Mahathir bin Mohamad (mähäˈtĭr bĭn mōhämˈäd) [key], 1925–, Malaysian political leader. A doctor by training, he first entered parliament in 1964 and rose in the United Malays National Organization (UMNO), but lost his seat and was expelled from UMNO in 1969 after criticizing Prime Minister Tunku Abdul Rahman. Subsequently readmitted into UMNO, he was reelected to parliament in 1974 and held several ministerial posts in the 1970s, including deputy prime minister beginning in 1976. Prime minister of the UMNO-led National Front coalition government after 1981, Mahathir sought to make Malaysia an industrial nation and develop Malay businesses, and promoted nonindividualistic "Asian values" while often denouncing the West. Although Malaysia made enormous and rapid economic progress under Mahathir, political stability was maintained by not tolerating dissent and restricting political freedoms, and his government was denounced for human-rights abuses. He retired as prime minister in 2003 and was succeeded by Abdullah Ahmad Badawi. Out of office he has continued to be outspoken and has been critical of the Malaysian government. In 2008 he resigned from the UMNO in protest against his successor's leadership and the party's poor showing in the national elections; he rejoined the party after Abdullah stepped down in 2009. Mahathir defended his record in his 2011 memoir, A Doctor in the House.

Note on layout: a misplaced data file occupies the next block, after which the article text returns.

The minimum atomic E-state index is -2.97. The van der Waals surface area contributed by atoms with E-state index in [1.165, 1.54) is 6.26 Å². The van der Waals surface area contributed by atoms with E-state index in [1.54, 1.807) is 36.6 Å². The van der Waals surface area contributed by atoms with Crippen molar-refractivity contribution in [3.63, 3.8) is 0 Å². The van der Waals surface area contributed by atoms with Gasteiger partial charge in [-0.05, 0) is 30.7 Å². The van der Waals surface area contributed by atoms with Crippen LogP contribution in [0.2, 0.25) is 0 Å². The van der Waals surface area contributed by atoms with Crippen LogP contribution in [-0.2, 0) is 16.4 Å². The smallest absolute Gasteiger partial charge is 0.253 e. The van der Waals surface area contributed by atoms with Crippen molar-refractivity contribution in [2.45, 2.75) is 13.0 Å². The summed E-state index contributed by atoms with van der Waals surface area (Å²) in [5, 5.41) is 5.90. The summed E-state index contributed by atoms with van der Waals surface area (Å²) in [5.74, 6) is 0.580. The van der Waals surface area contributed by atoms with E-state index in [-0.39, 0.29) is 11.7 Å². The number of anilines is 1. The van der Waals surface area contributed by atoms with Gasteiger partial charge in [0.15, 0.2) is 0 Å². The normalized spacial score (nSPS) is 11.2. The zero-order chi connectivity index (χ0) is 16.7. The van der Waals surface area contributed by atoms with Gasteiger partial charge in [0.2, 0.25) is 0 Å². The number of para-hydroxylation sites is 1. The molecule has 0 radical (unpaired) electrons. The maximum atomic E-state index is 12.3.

See biography by B. Wain (2010); study by I. Stewart (2003).